Books: New from Laura Lippman, Colson Whitehead, Luan Goldie, Svetlana Alexievich

Nightingale Point by Luan Goldie


Lady In The Lake by Laura Lippman is published in paperback by Faber & Faber, priced £12.99 (ebook £6.99)

LAURA Lippman says she had no idea she was writing a newspaper novel. Maddie Schwartz surprised her into that direction. It is 1966, Maddie is Jewish, in her late 30s, divorced (more or less), and determined to be a reporter, whatever anyone says. She lands a job as an assistant at the Baltimore Sun, and two deaths help Maddie on her way: A Jewish girl killed in a pet shop and a young black woman found in a fountain. Maddie becomes obsessed with Cleo Sherwood, the 'lady' in this Raymond Chandleresque title and dredges the murky story, despite warnings to stay away – including, oddly, from the dead woman. Plus, Maddie's black cop lover arrives through an open window, lights up her nights, and tells stories he shouldn't. Luminescent writing, immaculate plotting and multifaceted storytelling make for an ingenious and satisfying read.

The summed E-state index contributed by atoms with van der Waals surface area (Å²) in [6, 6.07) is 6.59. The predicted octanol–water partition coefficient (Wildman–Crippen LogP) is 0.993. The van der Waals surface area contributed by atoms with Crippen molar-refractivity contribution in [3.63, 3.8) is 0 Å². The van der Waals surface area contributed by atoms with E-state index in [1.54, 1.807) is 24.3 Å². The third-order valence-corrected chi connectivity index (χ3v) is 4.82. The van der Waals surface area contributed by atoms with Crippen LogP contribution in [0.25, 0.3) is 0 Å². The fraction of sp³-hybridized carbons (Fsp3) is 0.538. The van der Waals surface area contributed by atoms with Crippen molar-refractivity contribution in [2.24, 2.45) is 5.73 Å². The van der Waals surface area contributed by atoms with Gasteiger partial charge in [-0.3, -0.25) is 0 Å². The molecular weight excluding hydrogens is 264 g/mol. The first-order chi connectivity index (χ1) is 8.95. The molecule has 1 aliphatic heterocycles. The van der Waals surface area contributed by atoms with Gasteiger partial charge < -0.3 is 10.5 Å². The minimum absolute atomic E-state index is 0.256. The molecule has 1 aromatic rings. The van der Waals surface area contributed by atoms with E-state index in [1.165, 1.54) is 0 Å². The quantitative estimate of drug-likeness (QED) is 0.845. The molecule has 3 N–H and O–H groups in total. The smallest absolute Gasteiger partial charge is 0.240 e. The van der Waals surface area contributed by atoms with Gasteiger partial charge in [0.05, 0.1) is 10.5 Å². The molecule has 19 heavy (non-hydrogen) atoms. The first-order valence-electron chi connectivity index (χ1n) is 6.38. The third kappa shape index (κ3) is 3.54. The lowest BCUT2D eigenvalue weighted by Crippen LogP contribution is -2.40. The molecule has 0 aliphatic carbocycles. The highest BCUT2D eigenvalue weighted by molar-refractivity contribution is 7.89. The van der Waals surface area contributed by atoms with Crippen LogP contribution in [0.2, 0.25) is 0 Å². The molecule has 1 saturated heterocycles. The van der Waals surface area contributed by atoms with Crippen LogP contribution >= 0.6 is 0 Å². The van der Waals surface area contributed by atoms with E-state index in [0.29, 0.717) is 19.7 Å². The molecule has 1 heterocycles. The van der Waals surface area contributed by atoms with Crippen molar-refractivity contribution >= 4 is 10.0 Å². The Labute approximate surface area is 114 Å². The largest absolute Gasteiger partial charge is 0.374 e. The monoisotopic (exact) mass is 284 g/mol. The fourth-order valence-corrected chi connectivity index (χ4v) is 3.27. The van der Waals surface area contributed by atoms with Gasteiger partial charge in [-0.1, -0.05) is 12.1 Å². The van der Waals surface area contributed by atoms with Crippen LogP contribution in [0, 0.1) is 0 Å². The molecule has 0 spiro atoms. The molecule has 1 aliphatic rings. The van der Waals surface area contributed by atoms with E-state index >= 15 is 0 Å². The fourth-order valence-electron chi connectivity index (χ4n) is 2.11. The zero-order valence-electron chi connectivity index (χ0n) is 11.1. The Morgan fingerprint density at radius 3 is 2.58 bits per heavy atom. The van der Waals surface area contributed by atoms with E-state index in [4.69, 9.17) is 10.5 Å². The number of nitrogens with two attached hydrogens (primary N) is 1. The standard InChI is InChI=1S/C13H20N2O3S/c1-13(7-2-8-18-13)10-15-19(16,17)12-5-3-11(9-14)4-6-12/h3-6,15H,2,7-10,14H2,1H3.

Julian Cole

The Nickel Boys by Colson Whitehead is published in hardback by Fleet, priced £16.99 (ebook £8.99)